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What’s the SCOOP – January 2021


By Philip Spagnoli Stoten Founder of SCOOP

By Philip Stoten, Writer for SCOOP, Forbes and Entrepreneur

This is the first real What’s the SCOOP of 2021 and it’s hard to believe how fast the year has gotten out of the starting blocks. Whilst we were wondering if 2021 was going to be more of the same shelter-at-home, zoom meeting, virtual conference, work from home stuff or if mass vaccination would return humanity to some kind of pre-covid normality, the US inaugurated a new President and a new era started. Rejoining the Paris accord was just one of the numerous executive orders signed by President Biden almost as soon as he sat behind his desk in the Oval Office.

President Biden is putting manufacturing at the center of his recovery plans and policies like “Made in America” and “Buy American” are cornerstones of his plans for the US economy. I for one, and I am a foreigner, think that the US has the potential to be a world leader in manufacturing, but only if it really embraces digital transformation. In yesterday’s lead on EMSNOW Amar Hanspal, Co-founder and CEO of Bright Machines suggested that the US could actually leapfrog its competitors by embracing manufacturing innovation and particularly software driven automation, I agree with him!

Amar was also one of numerous executives who form the #WTS50, our What’s the SCOOP list of fifty influential and interesting executives moving and shaking the electronics manufacturing sectors. Around election time I asked them what they wanted from the new administration and their comments appeared in numerous publications, including EMSNOW, The Robot Report, SMT Magazine, Supply and Design Chain Executive, EPSNews. The full responses are well worth a read and appeared on LinkedIn.

This month I asked the same #WTS50 about the potential of a post pandemic innovation boom. Here’s the full responses on LinkedIn and Forbes senior manufacturing contributor and new senior partner of SCOOP, Marco Annunziatta thinks it’s “Post-Pandemic Manufacturing Innovation: Full Speed Ahead”. 

Meanwhile January kicked in with the first all-digital CES (Consumer Electronics Show). If anyone could do the ‘virtual event’ well it had to be the CTA (Consumer Technology Association), with their deep pockets, large audience and headline hitting innovations. So, was it the best show ever? No, but the virtual conference was excellent, with home first rate keynotes from Verizon, GM, AMD, Best Buy, Microsoft and Walmart. As always the keynotes highlight the key areas of innovation on show at CES, with 5G, mobility and retail taking center stage. Check out my introduction and wrap up from the show. For more insight on the show, check out the top four articles here from the Fictiv team.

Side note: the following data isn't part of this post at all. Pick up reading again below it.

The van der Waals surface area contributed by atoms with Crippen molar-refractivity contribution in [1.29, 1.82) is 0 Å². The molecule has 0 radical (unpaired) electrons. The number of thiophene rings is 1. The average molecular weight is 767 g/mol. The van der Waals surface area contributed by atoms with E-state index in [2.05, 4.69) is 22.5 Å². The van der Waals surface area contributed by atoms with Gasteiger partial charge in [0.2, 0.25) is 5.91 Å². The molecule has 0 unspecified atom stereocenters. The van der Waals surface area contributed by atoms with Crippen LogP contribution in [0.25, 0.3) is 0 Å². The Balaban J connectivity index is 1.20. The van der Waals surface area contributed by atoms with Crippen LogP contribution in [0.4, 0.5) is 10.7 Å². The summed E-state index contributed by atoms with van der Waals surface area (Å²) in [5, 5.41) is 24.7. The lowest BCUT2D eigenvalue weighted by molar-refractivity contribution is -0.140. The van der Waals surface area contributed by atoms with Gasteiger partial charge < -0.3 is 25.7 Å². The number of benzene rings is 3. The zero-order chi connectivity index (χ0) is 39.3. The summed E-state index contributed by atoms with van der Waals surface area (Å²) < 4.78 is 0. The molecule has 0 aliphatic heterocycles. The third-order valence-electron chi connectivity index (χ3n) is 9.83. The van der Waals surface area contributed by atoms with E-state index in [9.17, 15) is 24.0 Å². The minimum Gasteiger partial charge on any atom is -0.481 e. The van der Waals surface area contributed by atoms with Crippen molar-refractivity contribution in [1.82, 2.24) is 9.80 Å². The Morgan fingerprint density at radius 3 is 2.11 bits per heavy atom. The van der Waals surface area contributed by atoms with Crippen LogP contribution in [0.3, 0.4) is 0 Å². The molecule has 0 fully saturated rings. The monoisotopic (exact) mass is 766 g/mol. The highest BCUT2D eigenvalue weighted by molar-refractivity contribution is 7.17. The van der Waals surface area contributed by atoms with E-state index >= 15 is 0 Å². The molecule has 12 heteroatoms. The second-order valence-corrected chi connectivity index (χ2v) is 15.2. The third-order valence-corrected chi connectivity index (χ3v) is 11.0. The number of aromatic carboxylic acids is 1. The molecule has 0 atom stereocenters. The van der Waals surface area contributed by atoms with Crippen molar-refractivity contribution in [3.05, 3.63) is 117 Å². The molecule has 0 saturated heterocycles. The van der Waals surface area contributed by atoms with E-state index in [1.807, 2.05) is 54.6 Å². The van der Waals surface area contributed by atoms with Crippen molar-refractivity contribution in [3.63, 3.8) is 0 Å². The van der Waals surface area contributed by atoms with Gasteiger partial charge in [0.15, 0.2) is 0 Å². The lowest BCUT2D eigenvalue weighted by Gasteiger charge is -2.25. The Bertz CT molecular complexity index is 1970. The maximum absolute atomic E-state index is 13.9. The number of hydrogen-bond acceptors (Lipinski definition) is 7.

So, what else is the world talking about this month?

WTS50 member and Bright Machines CEO Amar Hanspal gives us his “Five Predictions For The Manufacturing Industry In 2021” in Forbes. Amar explores a shift to localized production, accelerated digital transformation on the factory floor, an increased investment in the workforce, sustainability as a selling point and manufacturers responding to increasing customer and consumer expectations.

Also in Forbes, Jabil VP of manufacturing, technology and innovation Dan Gamota offers his own predictions. In his column, “Manufacturing Predictions: What’s In Store For 2021?” Dan highlights virtual technologies, digital-first work models, hybrid workforces, robots and drones and data leadership.

In IndustryWeek, Vanessa Akhtar, suggests that “Talent Is an Important Piece of Digital Transformation, Too Often Overlooked”, adding “Manufacturers increasingly view digital as a key transformation lever, yet they are also grappling with increased talent challenges as they seek to recruit younger, tech-savvy workers, retain current talent and manage an aging workforce.”

IndustryWeek also offers insight into, “The Role of Connected Manufacturing in Pandemic Recovery”. Clever solutions have been adopted by industry professionals to minimize the negative impact of the pandemic on their output, with adoption of digital communications, file transfer systems, and cloud servers replacing local ones.

Thomasnet’s2021 Tech Forecasts: Suggests How Communication Trends & IoT Will Shape Industry”. Meanwhile, “The World’s First Factory Is Being Transformed Into Maker Museum”. The roots of the industrial revolution run deep, but the remnants of most manufacturing facilities of centuries past have been bulldozed many times over.

And if you don’t feel like reading anymore, here’s a few videos well worth watching:

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